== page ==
Windows 8 is hard! So say 14 'typical users'

A U.K. design team recruited 14 Windows users and subjected them to the new Windows 8 interface. Apparently none of them cottoned to it immediately.

A look at Windows 8.
A look at Windows 8. CNET

A U.K. design firm put Windows 8 under the microscope recently, and users reported some issues with handling the operating system.

The firm in question, Foolproof, had 14 "typical users" try out Windows 8 for the first time to see how they fared using the new-look operating system. This tiny group reportedly consisted of regular Windows users, so they supposedly weren't coming to the Microsoft universe cold.

But Microsoft's new user interface, which largely consists of a series of tiles, ditching the traditional look and feel of Windows, "comes with a huge learning overhead." Foolproof's relatively small number of testers made several observations, including:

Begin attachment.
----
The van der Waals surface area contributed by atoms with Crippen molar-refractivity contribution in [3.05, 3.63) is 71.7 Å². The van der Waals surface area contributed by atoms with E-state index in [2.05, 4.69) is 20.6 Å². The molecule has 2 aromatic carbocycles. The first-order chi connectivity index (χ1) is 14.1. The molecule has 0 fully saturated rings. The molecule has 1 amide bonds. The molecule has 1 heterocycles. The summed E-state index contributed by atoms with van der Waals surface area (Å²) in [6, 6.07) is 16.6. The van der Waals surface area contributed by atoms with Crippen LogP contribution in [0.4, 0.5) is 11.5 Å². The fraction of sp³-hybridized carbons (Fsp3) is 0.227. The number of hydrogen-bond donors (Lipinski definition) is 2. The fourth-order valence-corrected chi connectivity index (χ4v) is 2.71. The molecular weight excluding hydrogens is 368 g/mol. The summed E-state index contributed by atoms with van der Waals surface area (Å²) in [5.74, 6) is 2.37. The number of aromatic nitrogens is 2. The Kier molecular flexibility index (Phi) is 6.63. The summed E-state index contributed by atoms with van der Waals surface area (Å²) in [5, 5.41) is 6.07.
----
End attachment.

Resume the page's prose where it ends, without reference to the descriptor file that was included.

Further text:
• The user interface was "fresh and attractive," but by the end of the session, none of them "felt confident using the new interface."
  • They were confused on how to open Internet Explorer.
  • They quickly became confused by e-mails, responding that they didn't realize that text fields were editable.
  • The lack of the tray on the bottom of the screen caused some to feel like they lost apps when switching from one to another.

That there is a steep learning curve is nothing new to those who have used the software. In CNET's own review of Windows 8, it found that the operating system's "learning curve is steep and in-app navigation isn't obvious. There are just too many known unknowns here."

Full coverage: Windows 8

Microsoft will make Windows 8 available tomorrow. At that point, users will finally have the chance to determine just how hard (or easy) the operating system is to handle.

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About the author

Don Reisinger is a technology columnist who has covered everything from HDTVs to computers to Flowbee Haircut Systems. Besides his work with CNET, Don's work has been featured in a variety of other publications including PC World and a host of Ziff-Davis publications.

 

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